Our second stop when we visited Fiji was to Dravuni Island. The country of Fiji itself contains 330 islands with 110 of them permanently inhabited. There are even 500 smaller islets, so there are many islands to visit.
For many decades in the 1700s, European sailors would not step foot on any of the Fijian islands. As ships would get close to shore, natives with clubs studded with shark teeth would greet them. Most of the stories of headhunting and cannibalism were set in Fiji.
Now (well, hundreds of years ago it started), this is not the practice and everyone in Fiji will greet you sahing “Bula!” which is their “hello” greeting.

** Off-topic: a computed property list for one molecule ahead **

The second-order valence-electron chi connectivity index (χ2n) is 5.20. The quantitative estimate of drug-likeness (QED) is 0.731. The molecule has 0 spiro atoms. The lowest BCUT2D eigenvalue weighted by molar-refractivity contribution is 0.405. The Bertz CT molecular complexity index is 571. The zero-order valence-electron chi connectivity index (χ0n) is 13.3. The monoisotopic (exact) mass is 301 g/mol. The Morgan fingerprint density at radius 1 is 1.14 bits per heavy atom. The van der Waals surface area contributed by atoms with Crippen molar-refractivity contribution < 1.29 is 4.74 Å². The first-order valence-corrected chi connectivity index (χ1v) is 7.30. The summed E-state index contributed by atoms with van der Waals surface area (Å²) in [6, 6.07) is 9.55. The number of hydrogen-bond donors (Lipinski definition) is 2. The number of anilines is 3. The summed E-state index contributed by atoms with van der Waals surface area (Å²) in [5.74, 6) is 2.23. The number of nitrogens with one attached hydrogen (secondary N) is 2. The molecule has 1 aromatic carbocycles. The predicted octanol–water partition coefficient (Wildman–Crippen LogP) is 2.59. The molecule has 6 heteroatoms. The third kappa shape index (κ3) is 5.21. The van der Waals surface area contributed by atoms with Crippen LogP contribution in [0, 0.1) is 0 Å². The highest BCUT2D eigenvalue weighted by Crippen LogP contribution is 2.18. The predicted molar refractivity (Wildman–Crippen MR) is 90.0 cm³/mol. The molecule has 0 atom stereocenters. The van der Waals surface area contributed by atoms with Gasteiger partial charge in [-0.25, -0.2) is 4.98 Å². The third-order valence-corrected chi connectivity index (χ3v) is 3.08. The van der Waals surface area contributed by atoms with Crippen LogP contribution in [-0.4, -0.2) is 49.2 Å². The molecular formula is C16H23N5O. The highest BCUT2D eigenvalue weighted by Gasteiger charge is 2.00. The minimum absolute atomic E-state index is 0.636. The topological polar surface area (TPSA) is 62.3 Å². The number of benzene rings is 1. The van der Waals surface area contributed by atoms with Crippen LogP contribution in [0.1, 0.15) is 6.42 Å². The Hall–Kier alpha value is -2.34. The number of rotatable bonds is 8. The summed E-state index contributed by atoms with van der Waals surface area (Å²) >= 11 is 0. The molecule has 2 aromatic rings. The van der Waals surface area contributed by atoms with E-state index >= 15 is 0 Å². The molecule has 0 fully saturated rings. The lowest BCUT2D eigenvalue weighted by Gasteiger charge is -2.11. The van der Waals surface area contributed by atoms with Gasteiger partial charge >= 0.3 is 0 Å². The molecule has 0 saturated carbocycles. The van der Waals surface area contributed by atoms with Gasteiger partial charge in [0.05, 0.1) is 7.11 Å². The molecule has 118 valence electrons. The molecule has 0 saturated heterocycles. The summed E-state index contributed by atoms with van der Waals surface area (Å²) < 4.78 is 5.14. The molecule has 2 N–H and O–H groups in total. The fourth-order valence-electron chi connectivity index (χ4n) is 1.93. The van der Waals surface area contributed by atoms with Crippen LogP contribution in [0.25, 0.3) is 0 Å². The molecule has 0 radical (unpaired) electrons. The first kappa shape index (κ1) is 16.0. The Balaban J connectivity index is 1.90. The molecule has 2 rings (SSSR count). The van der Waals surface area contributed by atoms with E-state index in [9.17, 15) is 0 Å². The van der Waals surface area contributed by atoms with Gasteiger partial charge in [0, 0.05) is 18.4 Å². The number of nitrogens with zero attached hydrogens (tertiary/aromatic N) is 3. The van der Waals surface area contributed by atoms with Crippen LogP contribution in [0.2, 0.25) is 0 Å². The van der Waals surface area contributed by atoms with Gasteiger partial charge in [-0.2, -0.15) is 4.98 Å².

The population of Dravuni is small, only 125 people and is located 40 miles south of the main, large island of Fiji. And, Fiji is roughly 1,000 miles north of New Zealand.
Before leaving for our trip, we always research our destinations. We learned there is a small primary and kindergarten school on the island near the area where the cruise ship docks. In reading about the school, we learned that they welcome any donations of school supplies for the children. So, before we had left, Amanda had filled a bag full of notebooks, pencils, coloring books, and stencils — and the look on the headmaster’s face was one of the most priceless things about our stop in Dravuni.
We spent our whole day on the island from the cool morning shade at 10am to the warm sunshine in the afternoon.
This was our first trip into the South Pacific. We found the islands and water became more beautiful the further east we traveled from Australia. Click here to read about our adventures in New Caledonia. And, click here to visit our post about Vanuatu… oh, I cannot forget about our first stop in Fiji to Beachcomber Island, here.